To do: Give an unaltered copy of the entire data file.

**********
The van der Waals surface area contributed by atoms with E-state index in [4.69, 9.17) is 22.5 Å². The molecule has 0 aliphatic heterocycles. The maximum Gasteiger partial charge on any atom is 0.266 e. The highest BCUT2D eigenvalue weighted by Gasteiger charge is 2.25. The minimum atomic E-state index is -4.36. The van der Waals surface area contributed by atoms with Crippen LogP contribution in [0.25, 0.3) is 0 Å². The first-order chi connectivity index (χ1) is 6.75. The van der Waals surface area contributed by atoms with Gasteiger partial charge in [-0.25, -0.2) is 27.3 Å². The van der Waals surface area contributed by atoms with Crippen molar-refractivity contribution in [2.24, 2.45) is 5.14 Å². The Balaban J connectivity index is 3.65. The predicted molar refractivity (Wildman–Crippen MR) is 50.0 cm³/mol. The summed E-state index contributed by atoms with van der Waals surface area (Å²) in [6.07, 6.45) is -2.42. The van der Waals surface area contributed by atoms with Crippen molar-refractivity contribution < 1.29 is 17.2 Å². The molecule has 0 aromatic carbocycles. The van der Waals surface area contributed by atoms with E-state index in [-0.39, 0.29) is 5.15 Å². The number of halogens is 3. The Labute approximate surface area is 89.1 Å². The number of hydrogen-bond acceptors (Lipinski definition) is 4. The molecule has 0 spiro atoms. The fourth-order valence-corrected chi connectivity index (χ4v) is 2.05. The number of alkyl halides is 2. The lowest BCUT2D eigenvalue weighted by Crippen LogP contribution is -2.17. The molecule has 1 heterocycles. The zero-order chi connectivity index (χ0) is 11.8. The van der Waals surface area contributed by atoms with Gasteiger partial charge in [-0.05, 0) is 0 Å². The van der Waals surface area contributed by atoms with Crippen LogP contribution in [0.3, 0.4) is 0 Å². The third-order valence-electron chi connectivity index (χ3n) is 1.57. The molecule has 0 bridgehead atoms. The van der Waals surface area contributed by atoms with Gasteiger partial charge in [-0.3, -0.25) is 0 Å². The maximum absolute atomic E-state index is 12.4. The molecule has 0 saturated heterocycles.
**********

The van der Waals surface area contributed by atoms with E-state index in [4.69, 9.17) is 22.5 Å². The molecule has 0 aliphatic heterocycles. The maximum Gasteiger partial charge on any atom is 0.266 e. The highest BCUT2D eigenvalue weighted by Gasteiger charge is 2.25. The minimum atomic E-state index is -4.36. The van der Waals surface area contributed by atoms with Crippen LogP contribution in [0.25, 0.3) is 0 Å². The first-order chi connectivity index (χ1) is 6.75. The van der Waals surface area contributed by atoms with Gasteiger partial charge in [-0.25, -0.2) is 27.3 Å². The van der Waals surface area contributed by atoms with Crippen molar-refractivity contribution in [2.24, 2.45) is 5.14 Å². The Balaban J connectivity index is 3.65. The predicted molar refractivity (Wildman–Crippen MR) is 50.0 cm³/mol. The summed E-state index contributed by atoms with van der Waals surface area (Å²) in [6.07, 6.45) is -2.42. The van der Waals surface area contributed by atoms with Crippen molar-refractivity contribution < 1.29 is 17.2 Å². The molecule has 0 aromatic carbocycles. The van der Waals surface area contributed by atoms with E-state index in [-0.39, 0.29) is 5.15 Å². The number of halogens is 3. The Labute approximate surface area is 89.1 Å². The number of hydrogen-bond acceptors (Lipinski definition) is 4. The molecule has 0 spiro atoms. The fourth-order valence-corrected chi connectivity index (χ4v) is 2.05. The number of alkyl halides is 2. The lowest BCUT2D eigenvalue weighted by Crippen LogP contribution is -2.17. The molecule has 1 heterocycles. The zero-order chi connectivity index (χ0) is 11.8. The van der Waals surface area contributed by atoms with Gasteiger partial charge in [-0.05, 0) is 0 Å². The van der Waals surface area contributed by atoms with Crippen LogP contribution in [0.3, 0.4) is 0 Å². The third-order valence-electron chi connectivity index (χ3n) is 1.57. The molecule has 0 bridgehead atoms. The van der Waals surface area contributed by atoms with Gasteiger partial charge in [-0.3, -0.25) is 0 Å². The maximum absolute atomic E-state index is 12.4. The molecule has 0 saturated heterocycles.